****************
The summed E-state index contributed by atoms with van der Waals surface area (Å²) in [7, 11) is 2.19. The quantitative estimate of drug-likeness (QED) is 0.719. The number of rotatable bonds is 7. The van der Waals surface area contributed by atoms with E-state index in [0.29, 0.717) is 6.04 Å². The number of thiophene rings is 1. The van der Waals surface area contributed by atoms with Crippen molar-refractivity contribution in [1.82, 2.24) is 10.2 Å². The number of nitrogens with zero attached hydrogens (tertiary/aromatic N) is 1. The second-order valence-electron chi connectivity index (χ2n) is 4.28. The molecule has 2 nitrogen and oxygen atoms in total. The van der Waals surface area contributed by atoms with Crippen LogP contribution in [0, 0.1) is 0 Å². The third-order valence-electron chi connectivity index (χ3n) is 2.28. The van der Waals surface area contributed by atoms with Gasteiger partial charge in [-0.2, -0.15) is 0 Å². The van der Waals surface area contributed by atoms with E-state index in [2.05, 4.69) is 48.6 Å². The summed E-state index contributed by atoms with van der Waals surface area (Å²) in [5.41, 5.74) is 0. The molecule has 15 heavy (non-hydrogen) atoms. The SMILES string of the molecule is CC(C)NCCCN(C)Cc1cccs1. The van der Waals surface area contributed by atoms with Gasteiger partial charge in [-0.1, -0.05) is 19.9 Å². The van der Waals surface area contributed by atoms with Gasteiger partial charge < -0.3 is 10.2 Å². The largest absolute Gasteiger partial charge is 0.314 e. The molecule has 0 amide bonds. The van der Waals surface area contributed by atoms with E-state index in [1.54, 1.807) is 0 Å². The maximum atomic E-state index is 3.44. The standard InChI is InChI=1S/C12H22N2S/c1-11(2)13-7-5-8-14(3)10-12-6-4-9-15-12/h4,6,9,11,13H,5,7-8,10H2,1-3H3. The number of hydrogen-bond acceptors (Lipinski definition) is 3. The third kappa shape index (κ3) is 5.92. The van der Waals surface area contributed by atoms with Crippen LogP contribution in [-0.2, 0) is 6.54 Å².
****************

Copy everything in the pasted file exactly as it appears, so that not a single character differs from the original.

The summed E-state index contributed by atoms with van der Waals surface area (Å²) in [7, 11) is 2.19. The quantitative estimate of drug-likeness (QED) is 0.719. The number of rotatable bonds is 7. The van der Waals surface area contributed by atoms with E-state index in [0.29, 0.717) is 6.04 Å². The number of thiophene rings is 1. The van der Waals surface area contributed by atoms with Crippen molar-refractivity contribution in [1.82, 2.24) is 10.2 Å². The number of nitrogens with zero attached hydrogens (tertiary/aromatic N) is 1. The second-order valence-electron chi connectivity index (χ2n) is 4.28. The molecule has 2 nitrogen and oxygen atoms in total. The van der Waals surface area contributed by atoms with Crippen LogP contribution in [0, 0.1) is 0 Å². The third-order valence-electron chi connectivity index (χ3n) is 2.28. The van der Waals surface area contributed by atoms with Gasteiger partial charge in [-0.2, -0.15) is 0 Å². The van der Waals surface area contributed by atoms with E-state index in [2.05, 4.69) is 48.6 Å². The summed E-state index contributed by atoms with van der Waals surface area (Å²) in [5.41, 5.74) is 0. The molecule has 15 heavy (non-hydrogen) atoms. The SMILES string of the molecule is CC(C)NCCCN(C)Cc1cccs1. The van der Waals surface area contributed by atoms with Gasteiger partial charge in [-0.1, -0.05) is 19.9 Å². The van der Waals surface area contributed by atoms with Gasteiger partial charge < -0.3 is 10.2 Å². The largest absolute Gasteiger partial charge is 0.314 e. The molecule has 0 amide bonds. The van der Waals surface area contributed by atoms with E-state index in [1.54, 1.807) is 0 Å². The maximum atomic E-state index is 3.44. The standard InChI is InChI=1S/C12H22N2S/c1-11(2)13-7-5-8-14(3)10-12-6-4-9-15-12/h4,6,9,11,13H,5,7-8,10H2,1-3H3. The number of hydrogen-bond acceptors (Lipinski definition) is 3. The third kappa shape index (κ3) is 5.92. The van der Waals surface area contributed by atoms with Crippen LogP contribution in [-0.2, 0) is 6.54 Å².